On Thursday, the House of Representatives and the Senate each met, at the call of the Governor, to begin a special legislative session to consider the recommendations of the Commission to Study the Expansion of Medicaid Eligibility. What transpired after those meetings was of greater interest, though, as Senate Republicans and House Democrats outlined in separate press conferences their proposals for accepting federal funds to extend affordable health care coverage to thousands of low-income Granite Staters.
Importantly, while the specifics of the two proposals may still differ substantially, they do share several major elements. Both proposals would enable New Hampshire to accept the millions of dollars in federal funds available to states under the Affordable Care Act (ACA) in order to offer health care coverage to individuals making less than roughly $15,800 per year. Both proposals would use those funds, albeit to differing degrees, to help eligible individuals purchase health insurance through their employers, when possible, or via the exchanges created under the ACA. Both would also seem to rely the state’s existing Medicaid program and the private managed care companies with which it contracts to provide coverage to some individuals, though the scope and duration of such coverage remains unclear.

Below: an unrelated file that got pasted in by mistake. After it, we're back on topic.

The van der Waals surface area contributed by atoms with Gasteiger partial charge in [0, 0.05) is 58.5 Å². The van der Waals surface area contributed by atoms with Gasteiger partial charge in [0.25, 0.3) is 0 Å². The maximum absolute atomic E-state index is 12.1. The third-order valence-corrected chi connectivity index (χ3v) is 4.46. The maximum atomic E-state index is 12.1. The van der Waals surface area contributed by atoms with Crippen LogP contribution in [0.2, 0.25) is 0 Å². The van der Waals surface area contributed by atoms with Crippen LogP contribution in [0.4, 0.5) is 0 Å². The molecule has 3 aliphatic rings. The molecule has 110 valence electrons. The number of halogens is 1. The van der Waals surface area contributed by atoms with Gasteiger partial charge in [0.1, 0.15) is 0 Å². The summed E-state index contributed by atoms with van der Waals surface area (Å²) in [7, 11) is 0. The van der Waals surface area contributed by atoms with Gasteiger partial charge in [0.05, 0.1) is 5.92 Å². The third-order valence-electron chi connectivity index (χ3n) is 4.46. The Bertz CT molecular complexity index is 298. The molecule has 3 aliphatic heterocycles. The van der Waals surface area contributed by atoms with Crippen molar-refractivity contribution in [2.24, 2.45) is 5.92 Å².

Likewise, the backers of the competing proposals appear to be motivated by some of the same goals. Senator Jeb Bradley, in sketching out the Senate’s plan, emphasized a desire to expand access for low-income individuals and to improve health outcomes. House Speaker Terie Norelli and Representative Tom Sherman articulated similar aims during their time at the podium as well.
Of course, many details remain to be seen and key differences will have to be resolved. While House Democrats have filed legislation (summarized here) to put their proposal into effect, a bill from the Senate Republicans has not yet been released. Disputes over the timeline for securing needed waivers from the federal government to institute certain reforms, as well as period over which New Hampshire would accept federal funds, will have to be settled in order for any such measure to pass.
Nevertheless, members from both parties and from both chambers appear committed to finding a feasible, practical, and cost-effective solution that is tailored to New Hampshire and that ensures that low-income Granite Staters have access to affordable health care. That is a big first step in bringing the special session to a successful close.